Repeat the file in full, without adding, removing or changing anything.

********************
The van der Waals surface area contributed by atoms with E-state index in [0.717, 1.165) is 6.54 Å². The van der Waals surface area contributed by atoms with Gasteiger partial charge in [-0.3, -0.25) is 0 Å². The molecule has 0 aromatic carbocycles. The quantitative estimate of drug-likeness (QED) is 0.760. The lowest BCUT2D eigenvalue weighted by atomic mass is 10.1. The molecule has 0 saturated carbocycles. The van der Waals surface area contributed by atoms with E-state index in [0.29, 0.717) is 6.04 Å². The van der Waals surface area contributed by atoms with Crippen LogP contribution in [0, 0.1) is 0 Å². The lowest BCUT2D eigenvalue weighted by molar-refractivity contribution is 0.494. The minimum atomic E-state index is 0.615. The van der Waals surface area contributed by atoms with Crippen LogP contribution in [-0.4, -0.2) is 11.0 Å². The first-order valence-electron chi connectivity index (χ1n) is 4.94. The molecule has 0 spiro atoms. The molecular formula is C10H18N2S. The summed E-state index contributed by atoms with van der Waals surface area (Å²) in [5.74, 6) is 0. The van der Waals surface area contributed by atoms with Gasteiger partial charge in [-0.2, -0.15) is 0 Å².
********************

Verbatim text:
The van der Waals surface area contributed by atoms with E-state index in [0.717, 1.165) is 6.54 Å². The van der Waals surface area contributed by atoms with Gasteiger partial charge in [-0.3, -0.25) is 0 Å². The molecule has 0 aromatic carbocycles. The quantitative estimate of drug-likeness (QED) is 0.760. The lowest BCUT2D eigenvalue weighted by atomic mass is 10.1. The molecule has 0 saturated carbocycles. The van der Waals surface area contributed by atoms with E-state index in [0.29, 0.717) is 6.04 Å². The van der Waals surface area contributed by atoms with Crippen LogP contribution in [0, 0.1) is 0 Å². The lowest BCUT2D eigenvalue weighted by molar-refractivity contribution is 0.494. The minimum atomic E-state index is 0.615. The van der Waals surface area contributed by atoms with Crippen LogP contribution in [-0.4, -0.2) is 11.0 Å². The first-order valence-electron chi connectivity index (χ1n) is 4.94. The molecule has 0 spiro atoms. The molecular formula is C10H18N2S. The summed E-state index contributed by atoms with van der Waals surface area (Å²) in [5.74, 6) is 0. The van der Waals surface area contributed by atoms with Gasteiger partial charge in [-0.2, -0.15) is 0 Å².